South African Economy, Global Metal Markets Could Take Months To Recover From Historic Mining Strike

  • South Africa Mine Protest
    Striking platinum miners sing during a rally near Lonmin's Marikana mine on April 29, 2014. Reuters/Mike Hutchings
  • South African mine strikes
    Mineworkers take part in a march on Monday at Lonmin's Marikana mine, in South Africa's North West Province. Reuters
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A historic mining strike has crippled the South African economy and is finally starting to affect global precious metal prices as producer stockpiles dwindle.

Workers at three companies responsible for about 40 percent of the world’s supply of platinum have been striking for five months, the longest action of its kind.

When the South African courts first granted the union rights to strike, the platinum price fell to $1,380, but markets still haven’t totally reacted to the high risk.

“Despite a growing, but far from consensus, belief amongst market participants that a breakthrough will occur imminently, the platinum price -- whilst trending lower and testing the 200 day moving average -- isn’t fully pricing in that outcome yet,” the UBC analysts wrote. Platinum has already fallen $70 since a $1,492 high on May 22.

Prices are down because producers have been drawing on massive stockpiles. However, this protection method is starting to wear thin as stores run low. 

“We probably have another 6-8 weeks to go before producers run really low on material they’ve stockpiled,” Standard Bank analyst Walter de Wet told Reuters.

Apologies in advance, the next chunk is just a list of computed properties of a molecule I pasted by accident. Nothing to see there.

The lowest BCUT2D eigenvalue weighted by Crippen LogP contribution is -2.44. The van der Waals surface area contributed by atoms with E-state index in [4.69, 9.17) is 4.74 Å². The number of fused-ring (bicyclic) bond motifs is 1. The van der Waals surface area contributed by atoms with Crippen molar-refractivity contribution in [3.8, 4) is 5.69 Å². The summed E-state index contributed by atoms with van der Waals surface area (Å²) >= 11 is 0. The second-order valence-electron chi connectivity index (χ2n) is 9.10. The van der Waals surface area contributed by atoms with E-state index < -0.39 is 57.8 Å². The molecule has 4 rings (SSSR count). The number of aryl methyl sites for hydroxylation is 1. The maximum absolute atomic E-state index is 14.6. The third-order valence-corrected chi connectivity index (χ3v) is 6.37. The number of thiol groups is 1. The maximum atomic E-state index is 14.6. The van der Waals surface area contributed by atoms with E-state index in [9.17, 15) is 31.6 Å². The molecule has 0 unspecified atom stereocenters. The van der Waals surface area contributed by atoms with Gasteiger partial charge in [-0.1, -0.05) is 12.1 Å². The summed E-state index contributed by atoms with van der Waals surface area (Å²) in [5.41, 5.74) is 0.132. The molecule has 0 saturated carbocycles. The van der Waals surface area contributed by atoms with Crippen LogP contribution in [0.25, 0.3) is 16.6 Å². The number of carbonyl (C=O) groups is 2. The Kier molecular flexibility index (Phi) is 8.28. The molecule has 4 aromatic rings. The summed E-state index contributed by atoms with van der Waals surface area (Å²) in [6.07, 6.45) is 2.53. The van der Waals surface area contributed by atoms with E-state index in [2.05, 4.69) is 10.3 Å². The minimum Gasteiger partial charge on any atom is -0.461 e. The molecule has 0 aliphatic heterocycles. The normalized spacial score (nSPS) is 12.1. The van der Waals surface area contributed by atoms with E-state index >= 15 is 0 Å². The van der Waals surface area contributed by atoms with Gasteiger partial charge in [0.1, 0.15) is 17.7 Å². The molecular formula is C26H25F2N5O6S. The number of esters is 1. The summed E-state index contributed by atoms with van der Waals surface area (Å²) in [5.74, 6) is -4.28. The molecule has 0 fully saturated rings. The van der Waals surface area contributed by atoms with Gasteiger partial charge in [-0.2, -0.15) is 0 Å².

For every day the strike continues, producers lose 10,000 ounces of platinum and 5,000 ounces of palladium every day. Even after strikers return it could take up to three months to restart production.

“If the strike ends, obviously on the day and day after, there will probably be some negative impact on the price,” said BMA commodities analyst Jessica Fung to Forbes.

“But I think fundamentally, the market knows it will take a while for the producers to ramp up again,” she added. 

Despite optimistic statements from officials, analysts are still dubious about a speedy recovery. However, a newly appointed ambitious minister is a bright spot.

“The involvement of the South African mines minister is a key difference between current and previous attempts to find a solution,” wrote UBS analysts in a June 4 note.

Ngoako Ramathodi, former deputy minister of Correctional Services, took on his new role last month. Within days, he had set up a task force to meet with key players in the dispute.

“We are hoping to have it (the strike) end by the end of this week,” he told Reuters. “It’s a work in progress, but so far so good.”  

Further meetings are scheduled for Thursday, but observers are still skeptical.

“Expectations are building for a resolution,” the analysts wrote. “However, there’s certainly hesitancy to those expectations given that a resolution did not follow through back in April when producers last upped their wage offer.”

About 70,000 workers from Anglo American Platinum, Impala Platinum and Lonmin stopped working in January, halting roughly 40 percent of global production of the metals in the longest platinum/palladium strike in the country’s history.

The Association of Mineworkers and Construction Union (AMCU) is demanding a $1,200 (12,500 rand) monthly wage in three to four years. The latest offer from management was a $75 monthly increase (800 rand) every year for five years for workers at the bottom of the pay scale. Under this agreement, worker wages wouldn’t reach the desired rate until 2017.

It’s been enough to cause  a 0.6 percent contraction in South Africa’s economy this quarter, left miners and their families starving without a livelihood after forfeiting nearly $900 million in lost wages and cost companies $1.9 billion (20.9 rand) in revenue, according to a report on mining.com.

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